“Storm Over the Two-Wife Migrants”. “Another 20,000 Asians are on the Way”. “Scandal of Day-Tripper Immigrants”. Not today’s headlines – though they could easily be – but those from 40 years ago… and ones that helped to give birth to one of the biggest grassroots movements in recent history.
In the summer of 1976 music, politics and culture intersected to create a wholly British response to the xenophobia that was threatening to engulf the country. The rhetoric of racism wasn’t tackled with mealy-mouthed rejoinders, nor was violence met with violence. Instead, the weapon of choice was music. And Rock Against Racism was born.
Which, in a way, was rather appropriate. Because, although this was the age of Enoch Powell – who was to remain in Parliament for another eight years — as well as institutionalised racism and violent marches, it was the words of a musician that sparked the creation of Rock Against Racism: Eric Clapton.
On 5 August 1976 Clapton — apparently drunk, certainly angry — took the stage at the Birmingham Odeon and between songs railed against Britain becoming “a black colony”, voiced his support for Powell, who eight years earlier had made his infamous Rivers of Blood speech just down the road, and exhorted his audience to “get the foreigners out” and “keep Britain white”. Clapton later tried to downplay his words, saying they weren’t aimed at any particular minority group but were a response to what he saw as the takeover of London by wealthy Arabs. But the damage was done, and the counter-attack was launched.
A group of artists, writers and musicians, among them photographer Red Saunders and activist Roger Huddle, had already been pondering some kind of cultural response to the rising tide of racism and the grip the far-right National Front were exerting on the nation. The Clapton rant provided them with an inciting incident and they wrote to the New Musical Express, decrying his comments and suggesting the creation of a movement to fight home-grown fascism – Rock Against Racism.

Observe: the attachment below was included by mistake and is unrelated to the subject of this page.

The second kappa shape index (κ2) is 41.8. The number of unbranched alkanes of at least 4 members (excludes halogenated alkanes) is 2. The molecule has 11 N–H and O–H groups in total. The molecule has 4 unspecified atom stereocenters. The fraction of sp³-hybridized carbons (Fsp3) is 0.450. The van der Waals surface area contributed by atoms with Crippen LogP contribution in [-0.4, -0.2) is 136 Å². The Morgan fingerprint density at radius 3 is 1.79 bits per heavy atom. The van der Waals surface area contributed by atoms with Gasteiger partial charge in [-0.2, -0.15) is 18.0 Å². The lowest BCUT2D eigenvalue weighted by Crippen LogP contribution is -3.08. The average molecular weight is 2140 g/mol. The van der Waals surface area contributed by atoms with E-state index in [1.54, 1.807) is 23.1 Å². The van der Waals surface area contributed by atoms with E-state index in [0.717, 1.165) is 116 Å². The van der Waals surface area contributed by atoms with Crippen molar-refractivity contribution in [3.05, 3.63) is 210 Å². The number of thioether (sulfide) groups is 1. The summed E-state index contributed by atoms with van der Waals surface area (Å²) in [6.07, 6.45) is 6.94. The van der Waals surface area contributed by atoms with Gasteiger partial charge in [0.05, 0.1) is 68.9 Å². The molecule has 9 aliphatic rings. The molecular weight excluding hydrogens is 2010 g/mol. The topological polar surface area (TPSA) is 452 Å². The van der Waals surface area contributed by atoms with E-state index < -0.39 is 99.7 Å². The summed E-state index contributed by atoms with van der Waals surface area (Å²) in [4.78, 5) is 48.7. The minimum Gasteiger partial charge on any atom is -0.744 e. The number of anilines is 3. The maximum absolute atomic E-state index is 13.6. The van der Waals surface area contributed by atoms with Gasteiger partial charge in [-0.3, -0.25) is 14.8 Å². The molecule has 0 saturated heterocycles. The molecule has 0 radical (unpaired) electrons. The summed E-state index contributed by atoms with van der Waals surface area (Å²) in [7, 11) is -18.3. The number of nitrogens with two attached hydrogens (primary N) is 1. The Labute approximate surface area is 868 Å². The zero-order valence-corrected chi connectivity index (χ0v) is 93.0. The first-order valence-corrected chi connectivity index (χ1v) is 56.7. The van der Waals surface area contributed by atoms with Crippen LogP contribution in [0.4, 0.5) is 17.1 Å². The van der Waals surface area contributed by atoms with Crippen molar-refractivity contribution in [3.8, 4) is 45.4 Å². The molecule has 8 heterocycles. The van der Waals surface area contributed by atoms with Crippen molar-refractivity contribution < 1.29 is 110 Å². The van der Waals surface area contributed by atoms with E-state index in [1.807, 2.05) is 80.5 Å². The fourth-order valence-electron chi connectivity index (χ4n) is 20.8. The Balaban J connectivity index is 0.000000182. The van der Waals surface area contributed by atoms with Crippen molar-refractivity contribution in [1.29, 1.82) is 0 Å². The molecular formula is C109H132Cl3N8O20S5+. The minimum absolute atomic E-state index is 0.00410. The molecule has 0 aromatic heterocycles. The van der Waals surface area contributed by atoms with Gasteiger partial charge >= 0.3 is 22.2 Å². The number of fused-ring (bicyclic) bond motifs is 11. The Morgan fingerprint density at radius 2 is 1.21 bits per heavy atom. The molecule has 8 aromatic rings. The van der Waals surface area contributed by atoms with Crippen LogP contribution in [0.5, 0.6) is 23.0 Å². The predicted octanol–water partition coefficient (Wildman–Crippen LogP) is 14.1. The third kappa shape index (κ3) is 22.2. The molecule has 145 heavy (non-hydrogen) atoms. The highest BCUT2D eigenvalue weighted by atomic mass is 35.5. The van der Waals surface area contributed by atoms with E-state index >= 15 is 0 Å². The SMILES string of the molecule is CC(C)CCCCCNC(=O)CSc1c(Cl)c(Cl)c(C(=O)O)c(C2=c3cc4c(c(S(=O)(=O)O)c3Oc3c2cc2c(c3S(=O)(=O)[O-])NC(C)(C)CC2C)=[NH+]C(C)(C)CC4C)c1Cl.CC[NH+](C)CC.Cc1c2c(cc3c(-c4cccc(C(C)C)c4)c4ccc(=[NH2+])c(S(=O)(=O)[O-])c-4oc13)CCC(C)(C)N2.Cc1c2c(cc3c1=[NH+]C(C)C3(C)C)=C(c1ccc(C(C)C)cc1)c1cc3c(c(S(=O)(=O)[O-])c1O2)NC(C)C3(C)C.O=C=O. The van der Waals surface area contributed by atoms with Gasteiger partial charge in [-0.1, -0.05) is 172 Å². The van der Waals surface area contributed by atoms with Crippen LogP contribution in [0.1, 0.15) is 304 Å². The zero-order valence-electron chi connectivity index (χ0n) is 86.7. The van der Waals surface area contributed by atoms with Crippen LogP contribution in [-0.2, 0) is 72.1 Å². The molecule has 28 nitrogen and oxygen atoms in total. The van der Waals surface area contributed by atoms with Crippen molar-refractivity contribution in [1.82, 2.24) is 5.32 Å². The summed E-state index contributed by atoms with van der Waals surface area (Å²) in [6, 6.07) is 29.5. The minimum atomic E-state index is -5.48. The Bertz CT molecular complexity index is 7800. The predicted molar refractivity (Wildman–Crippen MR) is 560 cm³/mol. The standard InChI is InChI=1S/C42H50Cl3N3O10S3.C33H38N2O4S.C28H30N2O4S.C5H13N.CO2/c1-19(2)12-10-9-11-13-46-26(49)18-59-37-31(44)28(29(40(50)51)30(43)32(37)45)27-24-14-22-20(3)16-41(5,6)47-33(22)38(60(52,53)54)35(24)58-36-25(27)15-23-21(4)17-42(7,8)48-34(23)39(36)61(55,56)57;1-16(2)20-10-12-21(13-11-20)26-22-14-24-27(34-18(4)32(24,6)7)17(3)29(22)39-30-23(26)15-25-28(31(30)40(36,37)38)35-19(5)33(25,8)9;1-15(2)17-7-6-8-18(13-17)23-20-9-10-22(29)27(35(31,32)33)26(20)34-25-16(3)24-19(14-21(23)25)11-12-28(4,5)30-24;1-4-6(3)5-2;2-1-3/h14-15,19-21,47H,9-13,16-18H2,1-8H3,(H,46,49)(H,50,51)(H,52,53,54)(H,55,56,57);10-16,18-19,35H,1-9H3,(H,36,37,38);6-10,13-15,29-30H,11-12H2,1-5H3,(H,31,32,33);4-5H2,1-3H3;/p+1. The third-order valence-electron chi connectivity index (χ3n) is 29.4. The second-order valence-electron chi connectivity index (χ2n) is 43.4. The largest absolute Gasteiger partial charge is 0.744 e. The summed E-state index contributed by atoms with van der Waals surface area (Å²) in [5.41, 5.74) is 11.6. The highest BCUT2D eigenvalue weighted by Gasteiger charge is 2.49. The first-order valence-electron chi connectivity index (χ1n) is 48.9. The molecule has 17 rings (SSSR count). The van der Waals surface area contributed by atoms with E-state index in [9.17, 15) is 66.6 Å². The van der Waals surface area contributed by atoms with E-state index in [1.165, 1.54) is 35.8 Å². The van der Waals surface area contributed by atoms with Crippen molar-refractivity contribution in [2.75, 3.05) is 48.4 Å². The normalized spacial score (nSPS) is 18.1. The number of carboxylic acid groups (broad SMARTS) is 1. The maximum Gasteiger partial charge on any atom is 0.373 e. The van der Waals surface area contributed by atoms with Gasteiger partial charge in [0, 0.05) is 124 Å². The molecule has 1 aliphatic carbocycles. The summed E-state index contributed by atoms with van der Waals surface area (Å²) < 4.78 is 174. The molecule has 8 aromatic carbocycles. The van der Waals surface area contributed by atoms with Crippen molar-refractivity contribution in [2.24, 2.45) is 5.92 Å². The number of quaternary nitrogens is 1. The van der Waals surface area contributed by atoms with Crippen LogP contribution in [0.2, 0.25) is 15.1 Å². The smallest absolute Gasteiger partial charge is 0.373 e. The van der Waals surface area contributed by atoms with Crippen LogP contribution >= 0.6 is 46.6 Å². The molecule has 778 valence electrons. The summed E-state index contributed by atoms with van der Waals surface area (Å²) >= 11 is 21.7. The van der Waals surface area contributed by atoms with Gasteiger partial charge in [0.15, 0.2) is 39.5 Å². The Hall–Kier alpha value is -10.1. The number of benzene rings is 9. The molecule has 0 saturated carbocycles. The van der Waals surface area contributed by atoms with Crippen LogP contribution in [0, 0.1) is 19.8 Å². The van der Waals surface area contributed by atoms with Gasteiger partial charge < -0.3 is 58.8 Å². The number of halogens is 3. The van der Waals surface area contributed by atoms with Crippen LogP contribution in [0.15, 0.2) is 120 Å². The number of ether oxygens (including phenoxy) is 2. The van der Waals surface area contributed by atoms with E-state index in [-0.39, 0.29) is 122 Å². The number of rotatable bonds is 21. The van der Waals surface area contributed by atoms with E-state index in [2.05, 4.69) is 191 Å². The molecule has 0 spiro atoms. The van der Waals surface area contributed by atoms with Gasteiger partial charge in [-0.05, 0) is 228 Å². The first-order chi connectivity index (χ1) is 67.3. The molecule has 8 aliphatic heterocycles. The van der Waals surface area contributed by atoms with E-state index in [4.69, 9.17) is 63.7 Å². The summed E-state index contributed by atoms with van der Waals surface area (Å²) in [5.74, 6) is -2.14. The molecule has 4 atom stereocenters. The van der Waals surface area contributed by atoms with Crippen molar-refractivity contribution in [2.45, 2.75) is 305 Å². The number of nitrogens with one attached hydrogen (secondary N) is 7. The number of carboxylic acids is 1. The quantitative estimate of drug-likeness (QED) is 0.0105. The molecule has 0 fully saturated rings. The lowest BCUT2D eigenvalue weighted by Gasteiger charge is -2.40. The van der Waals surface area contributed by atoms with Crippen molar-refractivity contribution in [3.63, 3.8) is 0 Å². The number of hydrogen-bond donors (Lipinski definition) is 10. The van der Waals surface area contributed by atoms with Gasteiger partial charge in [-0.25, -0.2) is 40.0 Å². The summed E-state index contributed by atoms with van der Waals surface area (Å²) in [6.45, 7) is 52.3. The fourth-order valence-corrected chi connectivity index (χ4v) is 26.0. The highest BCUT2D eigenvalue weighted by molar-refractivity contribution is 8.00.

The fledgling organisation was inundated with responses to the letter. Over the next five years they put on gigs, festivals and marches under the slogan Love Music, Hate Racism. Performers who played under the Rock Against Racism banner included Elvis Costello, The Clash, Misty in Roots, Sham 69, The Who’s Pete Townshend and The Specials.
And Syd Shelton was there to document this incredible time with his camera. “I was out of the country when the letter was sent so I wasn’t a signatory to it,” Shelton says. “But as soon as I got back I made contact with Red Saunders. I got involved from there, we got on very well and we’re still friends 40 years later.”
Shelton, born in Pontefract, West Yorkshire, in 1947, was at the time working as a rock photographer and graphic designer, and he found himself devoting more and more time to helping out with RAR. He says, “We had committee meetings in London. Sometimes nobody would come. The next week Misty in Roots and Aswad would call in. We made it work because of the nature of the people involved. We had that rebel aspect to us, I suppose.”
While he worked with the committee organising events, Shelton also began to document with his camera the gigs held to raise money and awareness for the cause. “From 1976 to 1977 was the formative period of RAR,” he says. “There were a lot of small gigs in pubs. Then Lewisham happened, and that was a pivotal event.”
He’s referring to what has become known in popular culture as “The Battle of Lewisham”, when 5,000 National Front supporters marched across the south-east London borough in August 1977. Several anti-fascist organisations organised counter-demonstrations and marches, and there were bloody and violent clashes.
The Lewisham pot had been simmering for some months before that, though. Shelton says: “It’s an area that had the largest concentration of immigrant people in London. The authorities had organised a campaign against muggings, but the sub-text was that it was black people who were responsible. It was a drip-drip-drip of propaganda. As a result the police raided 30 homes in Lewisham and arrested 21 young people and locked them up.”
Shelton took a photograph of one young man, Christopher Foster, who was just 16 when he was arrested. His father, David Foster, was instrumental in the establishment of the Lewisham 21 Defence Committee to support those arrested. The headquarters of the campaign was the front room of the Foster family home.
Two months later the Battle of Lewisham occurred. Shelton says, “It was a very significant day, and after that we realised we were dealing with institutional racism from the police and the authorities as well as organised racism from the National Front. Even if people weren’t members or supporters of the NF, there was a lot of casual racism around at that time. The Black and White Minstrel Show was on TV. It was only the decade before that there were notices in windows of guest-houses, ‘No dogs, no blacks, no Irish’.”
That photograph of young Christopher Foster, flanked by his determined-looking father and his mother, eyes downcast, is now included in an exhibition of Shelton’s work covering the Rock Against Racism years, which is running at the Impressions Gallery in Bradford, West Yorkshire, until the beginning of September.